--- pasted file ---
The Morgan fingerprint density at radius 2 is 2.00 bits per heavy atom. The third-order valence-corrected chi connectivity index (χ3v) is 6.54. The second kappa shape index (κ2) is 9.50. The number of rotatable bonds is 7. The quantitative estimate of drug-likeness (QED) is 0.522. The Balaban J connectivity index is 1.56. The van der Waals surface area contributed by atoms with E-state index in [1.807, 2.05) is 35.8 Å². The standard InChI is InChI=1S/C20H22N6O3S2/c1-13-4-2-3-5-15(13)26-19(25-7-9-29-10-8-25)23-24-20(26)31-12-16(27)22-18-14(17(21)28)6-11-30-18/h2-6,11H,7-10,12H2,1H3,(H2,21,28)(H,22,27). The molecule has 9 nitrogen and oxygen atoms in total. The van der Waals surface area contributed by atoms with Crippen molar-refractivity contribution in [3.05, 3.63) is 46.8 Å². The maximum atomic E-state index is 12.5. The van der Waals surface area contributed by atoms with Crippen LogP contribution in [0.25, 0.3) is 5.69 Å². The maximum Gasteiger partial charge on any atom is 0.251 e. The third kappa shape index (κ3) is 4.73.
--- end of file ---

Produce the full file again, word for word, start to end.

The Morgan fingerprint density at radius 2 is 2.00 bits per heavy atom. The third-order valence-corrected chi connectivity index (χ3v) is 6.54. The second kappa shape index (κ2) is 9.50. The number of rotatable bonds is 7. The quantitative estimate of drug-likeness (QED) is 0.522. The Balaban J connectivity index is 1.56. The van der Waals surface area contributed by atoms with E-state index in [1.807, 2.05) is 35.8 Å². The standard InChI is InChI=1S/C20H22N6O3S2/c1-13-4-2-3-5-15(13)26-19(25-7-9-29-10-8-25)23-24-20(26)31-12-16(27)22-18-14(17(21)28)6-11-30-18/h2-6,11H,7-10,12H2,1H3,(H2,21,28)(H,22,27). The molecule has 9 nitrogen and oxygen atoms in total. The van der Waals surface area contributed by atoms with Crippen molar-refractivity contribution in [3.05, 3.63) is 46.8 Å². The maximum atomic E-state index is 12.5. The van der Waals surface area contributed by atoms with Crippen LogP contribution in [0.25, 0.3) is 5.69 Å². The maximum Gasteiger partial charge on any atom is 0.251 e. The third kappa shape index (κ3) is 4.73.